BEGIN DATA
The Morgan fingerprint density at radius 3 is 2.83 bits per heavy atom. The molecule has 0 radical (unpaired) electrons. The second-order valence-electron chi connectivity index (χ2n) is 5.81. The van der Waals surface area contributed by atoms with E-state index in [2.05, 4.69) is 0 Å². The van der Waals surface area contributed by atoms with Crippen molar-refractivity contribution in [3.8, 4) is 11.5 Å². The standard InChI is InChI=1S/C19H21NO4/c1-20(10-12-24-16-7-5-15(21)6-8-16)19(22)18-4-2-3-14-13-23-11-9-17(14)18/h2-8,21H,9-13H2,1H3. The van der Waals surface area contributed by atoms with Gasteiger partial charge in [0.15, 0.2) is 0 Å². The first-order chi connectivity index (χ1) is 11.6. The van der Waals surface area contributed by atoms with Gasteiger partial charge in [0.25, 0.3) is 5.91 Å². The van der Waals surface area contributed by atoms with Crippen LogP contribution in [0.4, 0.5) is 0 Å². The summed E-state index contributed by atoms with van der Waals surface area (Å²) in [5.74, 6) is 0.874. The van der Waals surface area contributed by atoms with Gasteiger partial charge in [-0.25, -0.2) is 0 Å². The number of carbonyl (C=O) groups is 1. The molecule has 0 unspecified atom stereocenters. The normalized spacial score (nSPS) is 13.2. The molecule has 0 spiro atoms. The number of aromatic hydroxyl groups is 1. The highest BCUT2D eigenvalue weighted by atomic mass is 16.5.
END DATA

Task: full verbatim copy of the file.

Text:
The Morgan fingerprint density at radius 3 is 2.83 bits per heavy atom. The molecule has 0 radical (unpaired) electrons. The second-order valence-electron chi connectivity index (χ2n) is 5.81. The van der Waals surface area contributed by atoms with E-state index in [2.05, 4.69) is 0 Å². The van der Waals surface area contributed by atoms with Crippen molar-refractivity contribution in [3.8, 4) is 11.5 Å². The standard InChI is InChI=1S/C19H21NO4/c1-20(10-12-24-16-7-5-15(21)6-8-16)19(22)18-4-2-3-14-13-23-11-9-17(14)18/h2-8,21H,9-13H2,1H3. The van der Waals surface area contributed by atoms with Gasteiger partial charge in [0.15, 0.2) is 0 Å². The first-order chi connectivity index (χ1) is 11.6. The van der Waals surface area contributed by atoms with Gasteiger partial charge in [0.25, 0.3) is 5.91 Å². The van der Waals surface area contributed by atoms with Crippen LogP contribution in [0.4, 0.5) is 0 Å². The summed E-state index contributed by atoms with van der Waals surface area (Å²) in [5.74, 6) is 0.874. The van der Waals surface area contributed by atoms with Gasteiger partial charge in [-0.25, -0.2) is 0 Å². The number of carbonyl (C=O) groups is 1. The molecule has 0 unspecified atom stereocenters. The normalized spacial score (nSPS) is 13.2. The molecule has 0 spiro atoms. The number of aromatic hydroxyl groups is 1. The highest BCUT2D eigenvalue weighted by atomic mass is 16.5.